Now that we’ve finished setting up FreeTime, let’s load the child profile and take it for a spin. At the main profile page, tap on one of the profiles you just created.

Inside Kindle FreeTime

Once you launch FreeTime and select your child’s profile, the Kindle doesn’t just superficially become their tablet, it actually completely locks itself down. The lock down process is so thorough in fact, we were surprised at what a complete job it does. FreeTime even unmounts the local storage that contains the media downloaded/generated by the adults using the device so that even if you have a particularly clever child that plugs the Kindle into a computer via the USB tether to explore its contents, they won’t be able to open the folders containing pictures taken by mom and dad, music, movies, or other content on the device.

What the child will see is the screen above, a carousel of media. This carousel by default displays all the (approved) books available in the Kindle owner’s immediate library. As the child uses the device, the carousel will update to include the most recently used media (books, apps, and videos), just like the regular Kindle interface.

If you tap on the books shortcut, you’ll see all the books on the device as well as all the books available via FreeTime Unlimited (if you’ve activated the subscription):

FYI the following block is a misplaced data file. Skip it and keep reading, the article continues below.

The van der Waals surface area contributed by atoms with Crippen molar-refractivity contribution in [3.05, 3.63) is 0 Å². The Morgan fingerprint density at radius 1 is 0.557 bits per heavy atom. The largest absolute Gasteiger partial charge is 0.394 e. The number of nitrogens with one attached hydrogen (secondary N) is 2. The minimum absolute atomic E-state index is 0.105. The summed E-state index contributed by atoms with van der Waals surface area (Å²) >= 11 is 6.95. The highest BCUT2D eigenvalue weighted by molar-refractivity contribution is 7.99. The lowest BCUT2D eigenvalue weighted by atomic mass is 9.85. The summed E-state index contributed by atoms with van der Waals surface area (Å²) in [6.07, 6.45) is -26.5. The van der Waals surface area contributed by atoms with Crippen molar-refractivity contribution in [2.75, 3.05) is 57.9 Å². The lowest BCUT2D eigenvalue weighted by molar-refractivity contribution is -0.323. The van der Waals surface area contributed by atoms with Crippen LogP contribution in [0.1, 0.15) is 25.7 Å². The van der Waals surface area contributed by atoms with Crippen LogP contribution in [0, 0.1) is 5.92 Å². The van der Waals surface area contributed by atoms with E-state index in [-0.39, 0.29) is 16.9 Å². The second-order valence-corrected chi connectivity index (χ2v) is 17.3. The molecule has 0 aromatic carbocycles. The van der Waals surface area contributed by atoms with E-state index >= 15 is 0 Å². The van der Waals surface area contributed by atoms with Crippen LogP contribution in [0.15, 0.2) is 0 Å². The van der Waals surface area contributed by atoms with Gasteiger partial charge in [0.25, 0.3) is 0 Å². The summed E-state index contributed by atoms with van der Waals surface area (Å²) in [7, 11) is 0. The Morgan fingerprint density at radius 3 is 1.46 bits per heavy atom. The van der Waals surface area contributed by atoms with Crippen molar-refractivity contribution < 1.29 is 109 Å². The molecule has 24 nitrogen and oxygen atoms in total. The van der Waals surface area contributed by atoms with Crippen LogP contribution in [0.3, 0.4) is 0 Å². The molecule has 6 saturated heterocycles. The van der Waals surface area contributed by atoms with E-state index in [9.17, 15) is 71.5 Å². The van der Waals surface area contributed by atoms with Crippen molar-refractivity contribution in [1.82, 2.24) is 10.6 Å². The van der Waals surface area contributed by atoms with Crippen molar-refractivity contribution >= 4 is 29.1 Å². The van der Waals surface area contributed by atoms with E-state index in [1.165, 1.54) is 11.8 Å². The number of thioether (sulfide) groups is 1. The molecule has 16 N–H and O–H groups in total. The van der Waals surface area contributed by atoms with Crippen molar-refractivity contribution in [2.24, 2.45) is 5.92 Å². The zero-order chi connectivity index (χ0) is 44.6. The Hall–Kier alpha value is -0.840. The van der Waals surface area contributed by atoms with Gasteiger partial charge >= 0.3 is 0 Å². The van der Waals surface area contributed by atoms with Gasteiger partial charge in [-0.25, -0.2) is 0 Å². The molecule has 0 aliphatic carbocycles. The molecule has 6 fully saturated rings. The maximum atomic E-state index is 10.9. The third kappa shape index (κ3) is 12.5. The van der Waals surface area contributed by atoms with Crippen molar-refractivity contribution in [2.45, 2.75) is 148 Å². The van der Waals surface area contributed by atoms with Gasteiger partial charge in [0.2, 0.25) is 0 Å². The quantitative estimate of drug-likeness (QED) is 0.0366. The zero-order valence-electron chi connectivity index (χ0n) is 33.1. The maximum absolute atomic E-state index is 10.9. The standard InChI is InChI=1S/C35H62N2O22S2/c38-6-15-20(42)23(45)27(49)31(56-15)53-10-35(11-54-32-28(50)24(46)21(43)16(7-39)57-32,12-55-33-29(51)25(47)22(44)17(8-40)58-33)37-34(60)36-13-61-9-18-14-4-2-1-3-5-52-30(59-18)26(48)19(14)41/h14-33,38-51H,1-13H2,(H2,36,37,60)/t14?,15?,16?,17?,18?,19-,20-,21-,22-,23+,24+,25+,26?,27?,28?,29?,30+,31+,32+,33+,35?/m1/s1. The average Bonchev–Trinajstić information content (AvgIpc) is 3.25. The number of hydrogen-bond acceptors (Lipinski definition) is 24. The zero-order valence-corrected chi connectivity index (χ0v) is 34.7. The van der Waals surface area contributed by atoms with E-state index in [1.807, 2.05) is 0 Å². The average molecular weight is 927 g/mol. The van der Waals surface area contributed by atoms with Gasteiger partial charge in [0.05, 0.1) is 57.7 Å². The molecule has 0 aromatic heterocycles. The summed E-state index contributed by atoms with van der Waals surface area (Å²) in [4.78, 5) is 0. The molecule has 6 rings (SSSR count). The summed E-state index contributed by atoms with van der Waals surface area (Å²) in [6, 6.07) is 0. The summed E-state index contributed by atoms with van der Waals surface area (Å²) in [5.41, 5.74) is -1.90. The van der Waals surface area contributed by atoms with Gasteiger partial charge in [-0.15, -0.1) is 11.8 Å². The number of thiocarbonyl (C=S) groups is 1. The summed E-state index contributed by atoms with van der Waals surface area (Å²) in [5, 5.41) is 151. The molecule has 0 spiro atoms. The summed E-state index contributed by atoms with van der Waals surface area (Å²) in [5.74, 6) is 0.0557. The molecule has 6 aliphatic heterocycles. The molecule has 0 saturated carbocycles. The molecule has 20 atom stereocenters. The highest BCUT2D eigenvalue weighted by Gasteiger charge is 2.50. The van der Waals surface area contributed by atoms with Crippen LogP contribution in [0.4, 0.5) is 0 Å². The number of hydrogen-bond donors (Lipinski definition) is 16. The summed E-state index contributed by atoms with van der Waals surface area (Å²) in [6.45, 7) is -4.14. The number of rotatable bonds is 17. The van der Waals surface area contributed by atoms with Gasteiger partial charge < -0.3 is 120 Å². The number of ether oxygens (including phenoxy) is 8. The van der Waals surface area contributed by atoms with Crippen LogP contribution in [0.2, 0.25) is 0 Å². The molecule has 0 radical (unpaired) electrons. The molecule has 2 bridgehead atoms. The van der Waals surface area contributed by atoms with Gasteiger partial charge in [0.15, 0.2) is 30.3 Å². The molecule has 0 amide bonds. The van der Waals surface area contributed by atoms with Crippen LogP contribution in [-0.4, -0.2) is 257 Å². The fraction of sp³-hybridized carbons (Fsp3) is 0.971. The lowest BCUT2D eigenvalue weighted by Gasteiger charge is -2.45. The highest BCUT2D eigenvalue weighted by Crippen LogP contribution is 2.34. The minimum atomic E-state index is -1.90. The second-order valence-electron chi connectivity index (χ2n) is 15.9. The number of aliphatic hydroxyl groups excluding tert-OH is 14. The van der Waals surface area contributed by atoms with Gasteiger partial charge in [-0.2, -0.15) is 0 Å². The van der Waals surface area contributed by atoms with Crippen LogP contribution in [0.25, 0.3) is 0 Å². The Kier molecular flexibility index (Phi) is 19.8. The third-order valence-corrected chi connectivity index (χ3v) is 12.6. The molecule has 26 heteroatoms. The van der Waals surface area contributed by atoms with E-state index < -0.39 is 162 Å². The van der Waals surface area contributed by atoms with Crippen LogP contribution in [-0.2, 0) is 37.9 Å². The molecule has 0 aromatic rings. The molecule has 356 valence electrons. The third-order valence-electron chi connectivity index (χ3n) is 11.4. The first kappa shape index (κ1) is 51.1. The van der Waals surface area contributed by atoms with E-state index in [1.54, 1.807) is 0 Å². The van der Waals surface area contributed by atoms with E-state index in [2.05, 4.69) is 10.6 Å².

The same layout repeats itself for videos and apps. In any of the sections the child can tap on a book already in the library or select a suggested title that isn’t stored locally on the device yet to download it from Amazon. All the media (books, videos, and apps) offered in FreeTime are completely free. There’s no chance your child can click on anything offered through the service and accidentally purchase anything.

The last navigation screen, and one we think is particularly clever, is the Characters screen. As any parent can tell you, kids attach themselves to characters. Be it The Cat in the Hat, Dora the Explorer, or just a general love of dinosaurs, kids develop specific tastes.

In the Characters menu they can easily find content they’re looking for by selecting a character (like the Cat in the Hat) or a general topic (like dinosaurs) they’re really into. Clicking on a specific character icon will show all the available media related to that character:

The entire user experience is completely silo’ed and at no point can the child get out of the FreeTime garden and into the rest of the Kindle. Pressing the home button always takes them back to the original kid-friendly media carousel. Searching using the quick-find feature only searches the available kid-friendly content. If they swipe down the top-screen navigation bar like so:

The only setting they can adjust is the screen brightness. Everything else: Parent Settings, Settings, and exiting FreeTime, requires a parental password.

As of right now, and for the foreseeable future, FreeTime is the most comprehensive parental-controls option available in the tablet market. It locks the tablet down tight, it customizes the interface, and with the addition of FreeTime Unlimited, it delivers thousands upon thousands of kid-friendly books, movies, television shows, and apps, all organized in an easy to search and navigate system.

Jason Fitzpatrick is a warranty-voiding DIYer who spends his days cracking opening cases and wrestling with code so you don't have to. If it can be modded, optimized, repurposed, or torn apart for fun he's interested (and probably already at the workbench taking it apart). You can follow him on if you'd like.